Speaking of China, a great example of the authoritarian superpower’s severe reaction to alleged threats to its territorial sovereignty comes in their clash with the Hearts of Iron series. Paradox Interactive’s World War II simulator already took great pains to balance historical accuracy and the potentially unreasonable demands of countries involved -- such as censoring the name “Hitler” and refusing to display swastikas -- but China took things a bit too far.
The first two entries were definitively banned in the country for displaying Manchuria under Japanese occupation (it was) and Tibet as an autonomous country (it also was) at the onset of WWII. Sporadic reports suggest that this extended to third entry, but government censorship of media and the internet makes a definitive answer difficult. In all this time, Paradox refused to make the jump into historical inaccuracy, even if that meant cutting off a key market. Surprisingly, the most recent fourth entry appears relatively unscathed and freely distributed -- for now.
Of course, Paradox isn’t the only developer forced to contend with Germany’s pervasive censorship laws regarding Nazism. One of the earliest examples of a game banned for their use of Nazi symbolism was Wolfenstein 3D. Nevermind that the game is about killing Nazis, the simple inclusion of swastikas at all made it ineligible for sale according to the German government. The laws are so draconian, in fact, that, until 2007, anti-fascist symbols such as crossed-out or fist-smashed swastikas were subject to the same restrictions -- up to and including arrest.
While subsequent titles, such as The New Order and The Old Blood, have created specifically German-tailored alternatives, the worldwide releases of both titles are still banned, despite retaining the anti-Nazi sentiment inherent from the series’ inception. While the intent is surely in the right place, maybe a little context would benefit German law.
Nobody’s going to argue that energy drinks are good for your health. Not only are they packed with enough caffeine to wreak havoc on your sleep schedule, but one of the main ingredients, guarana, is known to cause such severe reactions as heart disorders. People susceptible to heart conditions or who are allergic can even die. But is the product really so bad that it’s mere mention is worth banning a game?
Denmark seems to think so because that’s exactly what they did to EA Sports MMA. Admittedly, the game did a little more than “mention” energy drinks, but the in-game advertisements are typical of MMA matches on television. Why was there such a visceral reaction to a seemingly innocuous inclusion and, further, why are video games the main target? Maybe it had something to do with a recent pledge it and two other European nations took to fight energy drink production. Only the Danish parliament knows for sure.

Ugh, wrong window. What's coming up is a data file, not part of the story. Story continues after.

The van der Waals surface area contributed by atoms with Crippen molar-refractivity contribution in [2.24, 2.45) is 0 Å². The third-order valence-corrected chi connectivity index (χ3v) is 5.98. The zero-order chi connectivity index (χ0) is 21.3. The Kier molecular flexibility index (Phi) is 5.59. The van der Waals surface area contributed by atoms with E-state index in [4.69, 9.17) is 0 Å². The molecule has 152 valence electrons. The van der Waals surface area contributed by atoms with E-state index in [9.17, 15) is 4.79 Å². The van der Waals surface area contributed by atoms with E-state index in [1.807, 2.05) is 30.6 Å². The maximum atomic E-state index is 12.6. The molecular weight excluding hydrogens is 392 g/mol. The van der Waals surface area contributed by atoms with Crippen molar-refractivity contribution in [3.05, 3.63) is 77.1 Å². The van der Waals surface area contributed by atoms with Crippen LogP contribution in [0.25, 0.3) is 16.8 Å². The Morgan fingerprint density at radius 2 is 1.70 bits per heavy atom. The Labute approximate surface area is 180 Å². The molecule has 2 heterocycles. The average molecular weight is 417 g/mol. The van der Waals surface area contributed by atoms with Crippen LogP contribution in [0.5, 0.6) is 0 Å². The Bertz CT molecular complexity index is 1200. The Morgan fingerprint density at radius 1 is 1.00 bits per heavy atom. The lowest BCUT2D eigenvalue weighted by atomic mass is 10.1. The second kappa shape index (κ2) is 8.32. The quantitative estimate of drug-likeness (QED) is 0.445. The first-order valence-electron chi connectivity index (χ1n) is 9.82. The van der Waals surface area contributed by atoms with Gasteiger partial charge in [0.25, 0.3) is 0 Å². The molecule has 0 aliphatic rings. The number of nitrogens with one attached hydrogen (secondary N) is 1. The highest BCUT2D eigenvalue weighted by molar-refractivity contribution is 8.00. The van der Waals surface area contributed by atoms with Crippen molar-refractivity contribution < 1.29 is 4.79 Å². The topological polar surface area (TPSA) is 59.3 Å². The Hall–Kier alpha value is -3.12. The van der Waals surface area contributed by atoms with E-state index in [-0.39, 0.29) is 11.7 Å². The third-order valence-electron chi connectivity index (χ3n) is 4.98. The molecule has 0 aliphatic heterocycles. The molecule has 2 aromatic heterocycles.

The USA is a surprisingly difficult place to outright ban a game. Despite a storied history of book-burnings and the near-constant presence of film censorship, video games are almost universally subject only to the ESRB -- a self-regulatory organization not directly subservient to the government. One thing that will get your game banned -- and not just banned, but entirely erased from existence -- is threatening a corporation’s livelihood, particularly in the form of copyright infringement.
That was the harsh lesson learned by Silicon Knights in a breach of contract dispute with Epic Games over Too Human. Silicon Knights sued Epic, arguing they didn’t provide the services they agreed upon. Epic counter-sued, claiming Silicon Knights owed them royalties. Epic won the corporation throwdown and the judge presiding over the case issued a decree that Too Human was to be recalled, all copies destroyed, and removed from the means distribution -- even digital. Perhaps a bit of an overkill?
The United Arab Emirates, like many Middle Eastern nations, takes cultural considerations into account in their censorship practices. It is somewhat unusual in that it often does not explain why media has been banned from the country, leaving many to question for what reason a film, book, or game was denied release. This is particularly true for video games, which are often subject to harsher regulations than their media counterparts in many parts of the world.
Spec Ops: The Line gives an authoritarian government numerous reasons for banning, including execution-style killing of helpless NPCs and the murder of civilians. But the UAE made a point to establish the reason for the game’s banning -- portraying a war-ravaged Dubai -- and even actively led a successful campaign to get the game banned in the surrounding Gulf Cooperation Council countries. Now that’s a vendetta!
The federalism inherent in the Mexican government makes this entry somewhat different from the rest of the list, in that it allowed for a partial ban of Tom Clancy’s Ghost Recon Advanced Warfighter 2. That ban extended to the state of Chihuahua, spanning the middle of the United States Southern border; Chihuahua, known as a hotbed of gang violence in its titular city and particularly the city of Juárez, was portrayed in the game as the center of conflict for Mexican rebels.